This is probably the first winery spawned in a backyard in Edina: iOTA Cellars.

“We were on my patio enjoying some wine, one of those really nice Minnesota summer evenings,” said Lynne Pelos, “and the conversation got around to ‘Wouldn’t it be fun to have a vineyard?’ A couple of days later Johanna [Sandberg] called and asked me if this was serious.”

Turns out it was. Within a decade, Pelos, sister-in-law Sandberg and her husband, Don Sandberg, had released the first pinot noirs from their Oregon winery. This year’s vintage will be their 10th.

These things take time, but this trio also was very prudent in starting and building the business.

First off, they eliminated California because of the soaring cost of vineyard land. Then in 1998, the Sandbergs moved from Tonka Bay to Oregon, where he continued to work in prosthetics and she as an insurance underwriter. They spent their weekends scouring the nearby Willamette Valley for the right property. Quickly, Don became enamored of the idea of growing grapes in the Eola-Amity Hills area, in the path of a “wind tunnel” that brought late-afternoon cooling breezes from the ocean.

“We liked the idea of facing the Van Duzer Corridor,” he said. “The Van Duzer winds help grapes retain natural acidity.”

In 2000, they bought a 58-acre parcel in Amity, Ore., and started planting the plots themselves, “learning the business from the vines on up,” said Pelos, who had stayed in the Twin Cities raising her children. They sold grapes to some big hitters (Bergstrom, Beaux Freres), and Johanna Sandberg took winemaking classes and worked at wineries.

At a certain point, Pelos said, “We realized that as great as being growers was, the margins were better for making wine.”

So they started making wine, at first just for themselves — “our families got to be the beneficiaries,” Pelos said with a chuckle — from purchased fruit in 2002.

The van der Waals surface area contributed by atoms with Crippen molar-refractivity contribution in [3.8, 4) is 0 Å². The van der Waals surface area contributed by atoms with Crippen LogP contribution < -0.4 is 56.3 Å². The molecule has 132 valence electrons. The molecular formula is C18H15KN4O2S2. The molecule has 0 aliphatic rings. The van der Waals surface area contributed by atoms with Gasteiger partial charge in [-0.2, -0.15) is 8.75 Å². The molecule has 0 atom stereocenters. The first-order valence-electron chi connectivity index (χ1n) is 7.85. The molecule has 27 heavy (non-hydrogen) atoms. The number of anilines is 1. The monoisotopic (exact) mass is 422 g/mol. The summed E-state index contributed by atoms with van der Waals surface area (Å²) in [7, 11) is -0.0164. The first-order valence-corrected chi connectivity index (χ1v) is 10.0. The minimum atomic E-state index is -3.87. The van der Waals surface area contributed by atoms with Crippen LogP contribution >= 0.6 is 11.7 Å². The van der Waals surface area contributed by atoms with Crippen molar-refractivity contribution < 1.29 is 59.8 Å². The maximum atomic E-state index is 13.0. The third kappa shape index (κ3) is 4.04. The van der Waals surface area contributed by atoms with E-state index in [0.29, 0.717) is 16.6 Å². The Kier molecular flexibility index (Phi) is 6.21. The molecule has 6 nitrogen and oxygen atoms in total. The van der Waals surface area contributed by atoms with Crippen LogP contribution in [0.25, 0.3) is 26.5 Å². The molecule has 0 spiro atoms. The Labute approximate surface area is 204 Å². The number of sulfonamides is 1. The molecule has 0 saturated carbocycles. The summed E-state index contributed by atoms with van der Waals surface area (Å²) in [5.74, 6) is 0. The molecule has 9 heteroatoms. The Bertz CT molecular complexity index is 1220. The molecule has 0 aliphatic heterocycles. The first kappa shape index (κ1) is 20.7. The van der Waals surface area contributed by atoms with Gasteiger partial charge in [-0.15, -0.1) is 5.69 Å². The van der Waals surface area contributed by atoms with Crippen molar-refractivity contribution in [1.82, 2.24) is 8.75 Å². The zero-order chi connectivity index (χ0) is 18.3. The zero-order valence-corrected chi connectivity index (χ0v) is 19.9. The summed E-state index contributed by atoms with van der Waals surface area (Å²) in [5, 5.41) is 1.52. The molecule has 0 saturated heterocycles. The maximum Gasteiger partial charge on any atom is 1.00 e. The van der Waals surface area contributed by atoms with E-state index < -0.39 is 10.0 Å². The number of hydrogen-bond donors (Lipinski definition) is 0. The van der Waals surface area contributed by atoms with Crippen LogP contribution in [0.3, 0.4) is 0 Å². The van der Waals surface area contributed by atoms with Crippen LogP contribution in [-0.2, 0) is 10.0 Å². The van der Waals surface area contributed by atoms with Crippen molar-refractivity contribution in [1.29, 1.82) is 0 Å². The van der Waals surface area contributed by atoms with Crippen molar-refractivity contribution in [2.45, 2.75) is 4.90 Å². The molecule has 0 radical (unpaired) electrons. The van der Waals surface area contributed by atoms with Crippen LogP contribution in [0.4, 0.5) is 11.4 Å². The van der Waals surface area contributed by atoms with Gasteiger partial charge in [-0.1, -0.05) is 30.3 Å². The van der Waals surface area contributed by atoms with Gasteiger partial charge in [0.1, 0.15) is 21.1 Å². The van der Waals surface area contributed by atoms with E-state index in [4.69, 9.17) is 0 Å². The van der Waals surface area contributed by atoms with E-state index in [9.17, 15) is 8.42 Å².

Meanwhile, they picked the brains of the more-than-willing locals.

“Everybody has helped us and influenced us,” Johanna said. “People here really do want you to do well. It’s competitive, too, but overall that sense of community is here.”

Among those helping them along the way was fellow Twin Cities transplant Steven Westby, a St. Olaf grad and Surdyk’s wine buyer before heading west himself in the mid-1990s. He’s now winemaker at Witness Tree.

“All the help really comes in handy, because it’s not an overnight business,” Don Sandberg said. “These are really good people, really friendly. The Minnesota Nice thing, Oregon is like that.”

The trio launched iOTA Cellars in 2006, using fruit from the 15-acre Pelos Sandberg Vineyard (PSV), and built an onsite winery in 2010. The current annual production is just under 2,000 cases, primarily of pinot noir and a rosé made from the same variety. They planted more pinot and some chardonnay last year.

Don Sandberg, who now serves as both vineyard manager and winemaker, said his primary goal is to have the wines be harmonious and expressive, with an earthiness that speaks to its origins.

“The vineyard dictates style a little bit. We have always tried to be true to what the vineyard gives us,” he said. “It’s not Burgundian, not Californian; it’s unique to this area.

“And we’re always looking for balance.”

They certainly achieved it with the gorgeous 2011 PSV Pinot Noir ($38), a heady amalgam of herbs and red berries with plenty of body and stuffing and a surpassing finish. The 2012 ($42) is quite promising and, like most Willamette pinots from that vintage, should reward those who cellar it for a year or three.

The wines are available on Twin Cities shelves — including at Thomas, Cellars and the downtown Minneapolis branches of Haskell’s and Lunds & Byerlys — so just look for the brown label with the odd upper/lower-case thing going on in the brand name. What’s up with that, anyway?

“It came from our first graphic designer, and sometimes people of call it ‘lota,’ ” Johanna Sandberg said. “The word is to convey that we’re small. The ‘i’ is the smaller part of it because it’s not about us, it’s about the place, and the ‘ota’ is the place.”

And that place is the windswept slopes of Eola-Amity Hills. By way of Edina.


Bill Ward writes at Follow him on Twitter: @billward4.